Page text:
Appreciate. Otherwise the Cubs are just a bunch of faceless guys in pyjamas, and who wants to watch that, even if they win?
I'm picturing a visual right now of a herd of GM's storming toward a payphone, hefting the woman operating the phone over and behind their heads and fighting each other to determine who gets to call up Kerry Wood and Ryan Dempster first. Or they could just use their cell phones.
The Tribune is reporting that tomorrow is The Deadline! where, should a pending free agent not be re-signed, he can receive offers from other teams.
The Cubs don't seem too concerned about The Deadline!, but I'm sure there are some loyal Cub fans out there who worry like me that Kerry Wood will get swept off his feet by some Johnny Come Latelys who'll throw money and years at him.
However, I'll leave you with this thought. Jim Hendry has yet to lose a talented player he's wanted to keep. Maybe that thought will keep you warm, although I'm inclined to feel nervous still because, who knows, maybe he doesn't want Wood or Dempster. And quite frankly, for the money he's asking for, maybe not wanting Dempster is for the best.
It's getting closer to the point where Ryan Dempster and Kerry Wood should start receiving outlandish and ridiculous contract offers from teams desperate for a starter and closer. Meanwhile, Jim Hendry's focus remains on Jake Peavy, which Paul Sullivan reports could affect whether or not the two fan favorites return to Chicago next season.
Considering how up-in-the-air the bullpen is, and especially considering how much Kerry Wood means to the team and their fans, I think that Hendry re-signing Wood is a no-brainer. However, Dempster obviously becomes a low-priority so long as Peavy may accept a trade to Chicago.
Now, something that Sully reflects on in his piece is this: The question Dempster must ask himself is: Why should I take a hometown discount when the team is apparently willing to spend more money on Peavy?
Obviously I can't get into the mind of Clownsevelt, but I can tell you how I would feel were I in his position. Dempster appears to like Chicago, and he is apparently willing to take a discount to remain a Cub. While he hasn't expressed a willingness to take a paycut to improve the talent of the team - ala Sutcliffe in '87, who was willing to take a six figure cut in pay if it meant signing Andre Dawson - I can't believe that Dempster would oppose the acquisition of an uber-talented starting pitcher like Peavy, as it improves the team's chances of winning next season, with one exception.
If Peavy comes, it is likely that Dempster goes. That's the issue at hand. But what if Hendry was able to sign Peavy, and re-sign Dempster? If he's able to find a taker for Marquis, it's a wash - Peavy's contract pays only $500k more next season than the contract of the Marquis de Suck.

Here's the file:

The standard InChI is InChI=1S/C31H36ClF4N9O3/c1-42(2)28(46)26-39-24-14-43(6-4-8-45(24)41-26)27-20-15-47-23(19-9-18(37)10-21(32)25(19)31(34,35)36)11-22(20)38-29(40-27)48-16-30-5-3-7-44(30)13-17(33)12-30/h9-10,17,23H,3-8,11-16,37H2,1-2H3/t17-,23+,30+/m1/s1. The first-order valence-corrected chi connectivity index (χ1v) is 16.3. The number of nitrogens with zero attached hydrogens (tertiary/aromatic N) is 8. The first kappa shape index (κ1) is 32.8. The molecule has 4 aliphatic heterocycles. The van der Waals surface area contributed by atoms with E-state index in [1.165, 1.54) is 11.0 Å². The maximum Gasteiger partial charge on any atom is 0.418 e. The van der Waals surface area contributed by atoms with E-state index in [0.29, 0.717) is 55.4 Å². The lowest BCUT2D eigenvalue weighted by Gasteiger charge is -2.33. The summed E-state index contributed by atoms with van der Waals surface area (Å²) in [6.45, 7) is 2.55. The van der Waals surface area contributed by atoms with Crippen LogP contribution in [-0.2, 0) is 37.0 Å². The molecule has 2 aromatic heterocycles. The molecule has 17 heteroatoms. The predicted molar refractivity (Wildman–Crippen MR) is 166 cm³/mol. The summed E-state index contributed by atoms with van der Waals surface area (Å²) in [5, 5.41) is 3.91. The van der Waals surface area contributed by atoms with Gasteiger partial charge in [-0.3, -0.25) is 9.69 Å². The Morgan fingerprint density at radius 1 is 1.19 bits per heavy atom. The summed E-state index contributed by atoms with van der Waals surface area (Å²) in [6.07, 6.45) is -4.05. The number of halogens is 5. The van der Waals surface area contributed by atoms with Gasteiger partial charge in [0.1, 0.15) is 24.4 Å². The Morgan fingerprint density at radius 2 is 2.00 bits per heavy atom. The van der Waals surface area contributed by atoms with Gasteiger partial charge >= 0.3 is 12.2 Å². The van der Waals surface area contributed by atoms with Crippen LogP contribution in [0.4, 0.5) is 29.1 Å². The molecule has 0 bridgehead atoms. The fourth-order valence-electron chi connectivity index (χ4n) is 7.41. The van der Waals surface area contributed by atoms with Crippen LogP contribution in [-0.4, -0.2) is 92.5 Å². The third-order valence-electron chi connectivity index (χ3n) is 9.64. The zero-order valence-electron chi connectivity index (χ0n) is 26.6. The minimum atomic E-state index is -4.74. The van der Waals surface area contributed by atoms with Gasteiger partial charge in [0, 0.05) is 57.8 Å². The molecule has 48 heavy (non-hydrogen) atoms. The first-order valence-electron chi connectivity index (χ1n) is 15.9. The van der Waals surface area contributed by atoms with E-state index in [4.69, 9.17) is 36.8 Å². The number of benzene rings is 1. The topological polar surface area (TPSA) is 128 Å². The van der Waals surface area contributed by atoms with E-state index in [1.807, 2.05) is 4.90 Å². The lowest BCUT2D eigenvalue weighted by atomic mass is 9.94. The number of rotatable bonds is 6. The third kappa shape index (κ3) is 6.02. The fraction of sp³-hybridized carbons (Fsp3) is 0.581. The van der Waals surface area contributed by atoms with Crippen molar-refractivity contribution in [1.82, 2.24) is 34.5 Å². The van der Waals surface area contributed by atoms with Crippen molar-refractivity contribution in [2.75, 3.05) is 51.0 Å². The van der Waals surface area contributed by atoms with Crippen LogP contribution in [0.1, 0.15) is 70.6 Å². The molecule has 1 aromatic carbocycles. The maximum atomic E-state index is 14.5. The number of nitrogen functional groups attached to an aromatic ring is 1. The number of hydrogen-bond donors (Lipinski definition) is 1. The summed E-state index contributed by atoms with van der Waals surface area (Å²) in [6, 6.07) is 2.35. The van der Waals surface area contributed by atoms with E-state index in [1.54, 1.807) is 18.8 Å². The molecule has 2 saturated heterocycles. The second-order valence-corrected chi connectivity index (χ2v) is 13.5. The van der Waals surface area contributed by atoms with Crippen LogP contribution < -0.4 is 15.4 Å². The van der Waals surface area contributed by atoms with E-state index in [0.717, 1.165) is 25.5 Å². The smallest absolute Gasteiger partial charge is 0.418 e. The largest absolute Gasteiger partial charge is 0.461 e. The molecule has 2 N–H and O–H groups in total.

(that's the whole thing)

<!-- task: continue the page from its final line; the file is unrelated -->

It's also likely that Hendry should have the money to pay Kerry Wood what he's worth. In fact, Hendry certainly has the money for Dempster, too. I don't think the dollar figures are the issues, I think the years desired are what is holding things up. Dempster certainly wants minimally a 4-year deal - that's a year too many, and Wood probably wants minimally a 3-year-deal, which Hendry might be reluctant to offer.
I realize that the money train isn't unlimited, the Cubs have a budget, and we all want to see them upgrade the offense, but comparably there's no reason they can't do both. It's just a matter of Hendry needing to go bargain hunting for an outfielder if he pulls off a Supra Upgrade of his rotation. Regardless, it remains a cunundrum, but it is one with a potentially very happy outcome. Let's just hope that Hendry doesn't try to grab too much and come away with nothing at all.
Free Agency is the devil. Three decades ago, one could safely assume that your favorite player would stay with his team from Year One to his retirement. There are aspects of that which are really cool, because entire generations of baseball fans grew up cheering for the same player at the age of 20 as they did back when they were 7.
These days, players bounce around teams like a pinball. They are rarely loyal, almost never obligated, and they can perhaps best be characterized as being mercenaries. Point of fact, there are very few veterans in their early-to-mid 30's who remain with the team that drafted them. Guys like Jason Varitek, Jorge Posada, Derek Jeter, and Mariano Rivera are rare and, not coincidentally, ridiculously well-compensated by their teams. Funny thing is, the Cubs have a guy like that. His name is Kerry Wood.
Wood has now been a part of the Cubs organization for more than 13 years. He has seen highs and lows - he's suffered through elbow and shoulder injuries, he's become the toast of the town, he's seen multiple 90+ loss teams, and he's reached the playoffs in a Cubs uniform more than any other player in the organization's history. He's also displayed unusual loyalty - since his arm injuries really became the story of his career, Wood has made compromises to stay a Cub. He's accepted one-year deals heavy in bonuses, even though other teams have been willing to take a multi-year chance on him.
This past season, Wood was converted to closer. He went through rocky periods, but he turned out to be reliable and, at times, all-out dominant. He also again missed one big chunk of time in the season - a full month battling (of all things) a blister. But he's proven that he is a serviceable closer, his arm was not a problem at all this year, and he is again a pending free agent who will likely be coveted by numerous teams. Can Jim Hendry bring him back?